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Question DetailsAsked on 12/2/2013

what does it mean when pipes bang when toilet is flushed or whenshower or faucets are turned on ?

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3 Answers


Knocking water pipes seem to be a mystery to many homeowners. Although there is nothing seriously wrong with your pipes, the knocking sound is an unnecessary irritant. There are several things that could cause the noise, like loose pipes rattling against the wall, too high water pressure, too hot of water, and the most commone is water hammer. The fix for water hammer is relative easy and you should be able to fix it in less than 20 minutes.

Try this method before calling a plumber.

To eliminate the sound, start by turning off all the faucets in the house and then turn off the main water valve in your house.

Next, turn on all of the faucets and flush every toilet in your home to drain the water. Do this for as long as it takes to stop any water from coming out. When you are certain everything has been drained as dry as possible, shut off all of the faucets.

Then go back to your main valve and very slowly turn it back on. The knocking sound should be eliminated.

Let me know if this works. If not I can explain other fixes.



Answered 5 years ago by Homefront Inspection


The response by HomeInspection will work IF the plumbing was installed correctly in the first place, with water hammer cushion standups (explained later). The problem - which CAN be serious because the vibration from the water hammer can break pipe joints over time (especially as they age and pipes corrode) comes when there is a sudden stopping (or occasionally starting) of forceful water flow, causing a shock wave to travel through the pipes. This causes the pipes to move whereever there is slack - resulting in a "bump". Think a bus or train full of passengers and how a "wave" of motion and bumping passes through them when the vehicle stops or acdelerates suddenly.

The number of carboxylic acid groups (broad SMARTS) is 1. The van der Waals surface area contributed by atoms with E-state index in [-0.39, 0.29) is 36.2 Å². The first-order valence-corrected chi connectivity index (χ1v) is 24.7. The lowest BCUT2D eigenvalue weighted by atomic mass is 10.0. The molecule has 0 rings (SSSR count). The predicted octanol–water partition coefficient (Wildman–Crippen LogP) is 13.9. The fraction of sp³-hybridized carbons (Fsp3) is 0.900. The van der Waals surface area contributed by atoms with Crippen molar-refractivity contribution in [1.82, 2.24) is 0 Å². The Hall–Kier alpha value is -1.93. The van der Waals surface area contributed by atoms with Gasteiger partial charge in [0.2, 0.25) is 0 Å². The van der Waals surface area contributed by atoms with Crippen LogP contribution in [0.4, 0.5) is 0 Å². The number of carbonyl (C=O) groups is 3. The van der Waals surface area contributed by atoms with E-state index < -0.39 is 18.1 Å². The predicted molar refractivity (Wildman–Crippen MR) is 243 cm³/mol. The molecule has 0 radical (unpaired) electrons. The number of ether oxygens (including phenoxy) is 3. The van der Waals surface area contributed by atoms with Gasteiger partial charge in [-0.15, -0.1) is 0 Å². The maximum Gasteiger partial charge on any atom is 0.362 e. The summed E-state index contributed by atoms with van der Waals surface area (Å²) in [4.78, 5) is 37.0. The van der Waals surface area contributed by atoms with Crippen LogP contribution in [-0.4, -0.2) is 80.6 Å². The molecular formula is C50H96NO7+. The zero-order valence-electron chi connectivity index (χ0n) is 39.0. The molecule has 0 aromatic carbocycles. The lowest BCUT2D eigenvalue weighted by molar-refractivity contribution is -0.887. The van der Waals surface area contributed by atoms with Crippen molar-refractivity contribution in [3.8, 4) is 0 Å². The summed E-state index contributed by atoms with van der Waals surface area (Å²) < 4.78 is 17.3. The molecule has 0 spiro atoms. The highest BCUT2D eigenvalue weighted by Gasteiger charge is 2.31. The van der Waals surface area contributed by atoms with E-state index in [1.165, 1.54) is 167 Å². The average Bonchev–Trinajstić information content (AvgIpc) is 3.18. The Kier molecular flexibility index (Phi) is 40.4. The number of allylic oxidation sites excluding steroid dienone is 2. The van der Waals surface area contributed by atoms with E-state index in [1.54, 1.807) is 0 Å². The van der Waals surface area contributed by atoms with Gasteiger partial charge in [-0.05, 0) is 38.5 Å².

This issue most commonly occurs with washing machines and dishwashers turning on and off, because their solenoid-operated valves commonly turn on and off quite very fast. Pulsating type sprinklers with high flow rate and a large hose can also cause this effect, as can automatic sprinkler system valves operating. However, using other faucets can sometimes also cause it, especially in a house with no provision for water hammer in the piping.

The permanent solution is to have an air cushion built into the system - commonly a foot or more of pipe extended up above the shutoff valves at each faucet or takeoff point, which holds air that acts as a cushion. In areas without a significant mount of entrained air in the water this air can be absorbed by the water so the standup pipes become full of water and no longer stop the shock - the comment by HomeInspection on totally draining the system refills these standups with air - see Figure 1 in this article -

There are also mechanical ones to achieve this - here is an example -

Usually the pipe extension above the shutoff valve does the job well, but some washing machines need the mechanical ones installed if they have fast operating high-flow valves.

Some plumbers now install the mechanicval type at every valve, but my experience is that is just introducing more things to fail - the standup pipes, or larger diameter air chambers where headroomm is limited, have worked fine every time I have run into this problem, at least when you dealing with household water pressures. Highrise and industrial high-pressure systems can be a totally different story.

Answered 5 years ago by LCD


I want to thank Phil for answeing this question. We had the issue and used his suggestion and it worked wonderfully!! THANKS SO MUCH!!!!

Answered 3 years ago by cindysme

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